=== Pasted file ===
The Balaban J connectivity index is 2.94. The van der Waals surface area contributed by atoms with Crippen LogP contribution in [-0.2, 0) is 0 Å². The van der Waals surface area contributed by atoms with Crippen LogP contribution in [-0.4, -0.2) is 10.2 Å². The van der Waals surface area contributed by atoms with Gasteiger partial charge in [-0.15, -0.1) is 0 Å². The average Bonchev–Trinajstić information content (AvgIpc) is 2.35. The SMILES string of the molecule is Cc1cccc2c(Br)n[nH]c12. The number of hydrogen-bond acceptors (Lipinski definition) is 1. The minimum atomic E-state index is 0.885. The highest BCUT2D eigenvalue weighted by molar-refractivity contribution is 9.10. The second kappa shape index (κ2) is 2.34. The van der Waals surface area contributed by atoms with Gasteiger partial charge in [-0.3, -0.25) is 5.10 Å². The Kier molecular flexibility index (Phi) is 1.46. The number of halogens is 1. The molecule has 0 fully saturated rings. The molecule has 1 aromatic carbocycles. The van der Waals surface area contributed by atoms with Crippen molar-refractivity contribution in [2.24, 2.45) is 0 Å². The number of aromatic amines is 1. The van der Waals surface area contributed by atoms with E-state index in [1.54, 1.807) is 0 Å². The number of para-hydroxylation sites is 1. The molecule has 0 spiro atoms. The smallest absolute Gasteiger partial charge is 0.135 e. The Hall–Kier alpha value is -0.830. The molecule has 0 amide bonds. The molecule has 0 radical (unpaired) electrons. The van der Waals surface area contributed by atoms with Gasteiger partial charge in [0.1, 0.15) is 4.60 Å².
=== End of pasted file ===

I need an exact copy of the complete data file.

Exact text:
The Balaban J connectivity index is 2.94. The van der Waals surface area contributed by atoms with Crippen LogP contribution in [-0.2, 0) is 0 Å². The van der Waals surface area contributed by atoms with Crippen LogP contribution in [-0.4, -0.2) is 10.2 Å². The van der Waals surface area contributed by atoms with Gasteiger partial charge in [-0.15, -0.1) is 0 Å². The average Bonchev–Trinajstić information content (AvgIpc) is 2.35. The SMILES string of the molecule is Cc1cccc2c(Br)n[nH]c12. The number of hydrogen-bond acceptors (Lipinski definition) is 1. The minimum atomic E-state index is 0.885. The highest BCUT2D eigenvalue weighted by molar-refractivity contribution is 9.10. The second kappa shape index (κ2) is 2.34. The van der Waals surface area contributed by atoms with Gasteiger partial charge in [-0.3, -0.25) is 5.10 Å². The Kier molecular flexibility index (Phi) is 1.46. The number of halogens is 1. The molecule has 0 fully saturated rings. The molecule has 1 aromatic carbocycles. The van der Waals surface area contributed by atoms with Crippen molar-refractivity contribution in [2.24, 2.45) is 0 Å². The number of aromatic amines is 1. The van der Waals surface area contributed by atoms with E-state index in [1.54, 1.807) is 0 Å². The number of para-hydroxylation sites is 1. The molecule has 0 spiro atoms. The smallest absolute Gasteiger partial charge is 0.135 e. The Hall–Kier alpha value is -0.830. The molecule has 0 amide bonds. The molecule has 0 radical (unpaired) electrons. The van der Waals surface area contributed by atoms with Gasteiger partial charge in [0.1, 0.15) is 4.60 Å².